Whistleblowing: 9th Assembly Can Still Enact Law – Shehu Sani

Radio Town Hall Meeting on Whistleblowing 

Former senator representing Kaduna central, Shehu Sani says the 9th Assembly can successfully pass the Whistleblower Protection Bill before the end of their legislative tenure if there is the political will to do so.
Senator Sani made known his optimism while participating in a radio town hall meeting on Whistleblowing organized by the Progressive Impact Organization for Community Development (PRIMORG), Friday in Abuja.

According to him, the Whistleblower Protection Bill currently at the National Assembly can scale through despite time running out on the lawmakers if there is political will and concerted effort made.
Senator Sani who urged the National Assembly and Executive arm of the Government to use their cordial relationship to speed up the passage of the whistleblowing and whistleblower protection bill stressed that both tiers of government must always bear in mind that power is transient.
“They (NASS) should speed up and make sure the whistleblower law comes into being since both the National Assembly and Executive portray themselves to be one.
“It is possible to make the whistleblower law within two to three weeks because you do first reading, you do a second reading, then you do public hearing, you do harmonization between the two houses and then you send it to the president.
“You can achieve it, but if you don’t want to achieve it, after the public hearing you will never hear anything about it again and then when you try to raise it they will tell you to turn off the mic.”
Sani stated that the Federal Government is not pushing hard enough for the passage of a whistleblower law due to fear of the law going against them. “Already the government has seen that the fight against corruption is something they should do themselves and in that sense, they are afraid of a law that would make it impossible for them to do what is called selective justice.”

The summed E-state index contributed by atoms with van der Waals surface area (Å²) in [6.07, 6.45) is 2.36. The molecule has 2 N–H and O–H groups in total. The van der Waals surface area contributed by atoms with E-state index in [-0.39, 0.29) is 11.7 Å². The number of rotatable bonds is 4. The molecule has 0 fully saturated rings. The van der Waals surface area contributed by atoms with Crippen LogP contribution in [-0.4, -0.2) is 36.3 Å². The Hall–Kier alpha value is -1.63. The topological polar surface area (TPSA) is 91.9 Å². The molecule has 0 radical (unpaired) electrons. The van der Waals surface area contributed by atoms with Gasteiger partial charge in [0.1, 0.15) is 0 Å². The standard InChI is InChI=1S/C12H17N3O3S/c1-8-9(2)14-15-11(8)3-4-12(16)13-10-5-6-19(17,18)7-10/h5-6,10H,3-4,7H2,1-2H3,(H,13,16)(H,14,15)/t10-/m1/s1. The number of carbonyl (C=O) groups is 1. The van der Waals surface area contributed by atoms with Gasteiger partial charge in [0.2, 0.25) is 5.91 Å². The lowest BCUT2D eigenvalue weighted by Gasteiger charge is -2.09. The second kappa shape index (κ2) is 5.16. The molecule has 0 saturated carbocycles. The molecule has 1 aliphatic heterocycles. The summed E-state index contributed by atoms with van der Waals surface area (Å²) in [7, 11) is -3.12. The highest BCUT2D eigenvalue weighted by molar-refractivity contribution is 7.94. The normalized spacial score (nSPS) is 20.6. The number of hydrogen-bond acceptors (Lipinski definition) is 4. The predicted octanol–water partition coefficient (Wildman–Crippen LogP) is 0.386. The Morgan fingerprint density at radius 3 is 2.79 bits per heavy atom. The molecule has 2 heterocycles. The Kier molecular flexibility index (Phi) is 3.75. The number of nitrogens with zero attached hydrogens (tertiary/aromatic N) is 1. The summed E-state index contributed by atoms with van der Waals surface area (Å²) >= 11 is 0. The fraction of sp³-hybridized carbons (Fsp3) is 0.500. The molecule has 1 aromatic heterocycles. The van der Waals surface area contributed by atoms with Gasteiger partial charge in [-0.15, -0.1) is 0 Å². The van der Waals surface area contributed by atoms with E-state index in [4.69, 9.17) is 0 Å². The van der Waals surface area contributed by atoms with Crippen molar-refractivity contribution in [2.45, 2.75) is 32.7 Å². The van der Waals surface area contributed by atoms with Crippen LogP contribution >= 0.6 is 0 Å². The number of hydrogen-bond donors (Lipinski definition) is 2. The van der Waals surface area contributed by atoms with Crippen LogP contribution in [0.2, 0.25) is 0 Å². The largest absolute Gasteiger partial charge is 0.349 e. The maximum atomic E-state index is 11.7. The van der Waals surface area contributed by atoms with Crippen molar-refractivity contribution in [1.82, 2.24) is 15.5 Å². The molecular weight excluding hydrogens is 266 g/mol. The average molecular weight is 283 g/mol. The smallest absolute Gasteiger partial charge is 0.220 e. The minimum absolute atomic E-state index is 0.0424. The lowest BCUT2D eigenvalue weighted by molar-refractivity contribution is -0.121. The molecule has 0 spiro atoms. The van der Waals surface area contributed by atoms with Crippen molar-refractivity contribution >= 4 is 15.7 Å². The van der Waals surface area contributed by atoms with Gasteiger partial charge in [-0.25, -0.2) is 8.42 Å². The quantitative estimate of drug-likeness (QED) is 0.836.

An Abuja-based legal practitioner, Nelson Kebordih said that the enthusiasm that the whistleblower policy came with have diffused following the lack of legal framework, adding that the country was losing a lot due to the current state of things.

Barr. Kebordih called on the legislature to ensure that the long-awaited law contained proper protection mechanisms before passage, adding that incentive for whistleblowing and how to access it must be transparent in the law to encourage citizen’s participation and ownership of the program.
On her part, a Media Consultant and Activist, Princess Halima Jubril described the lack of legislation for whistleblowing in Nigeria as unfortunate.
Jubril who noted that poverty was a big factor that is deterring citizens from blowing the whistle on corrupt acts, however, stated that the spirit of many Nigerians who are been demoralized by the shortcoming of the whistleblowing policy can be reawakened if they are assured of adequate protection and proper legislation.
While, the Editor of the Nigerian Pilot Newspaper, Emmanuel Ibeleme encouraged journalists to be courageous in their job despite facing remuneration challenges.
He urged journalists not to stay on the job if not motivated to avoid destroying the profession.
His words: “If you are not well paid in an organization that cannot motivate you to do what you should do, not what you want to do, then you go and look for something else to do instead of staying there and desecrating the profession,” Ibeleme stressed.

The PRIMORG’s Town Hall Meeting Against Corruption series is aimed at calling the public and government attention to specific issues of corruption in Nigeria.
The syndicated radio program runs with support from the MacArthur Foundation

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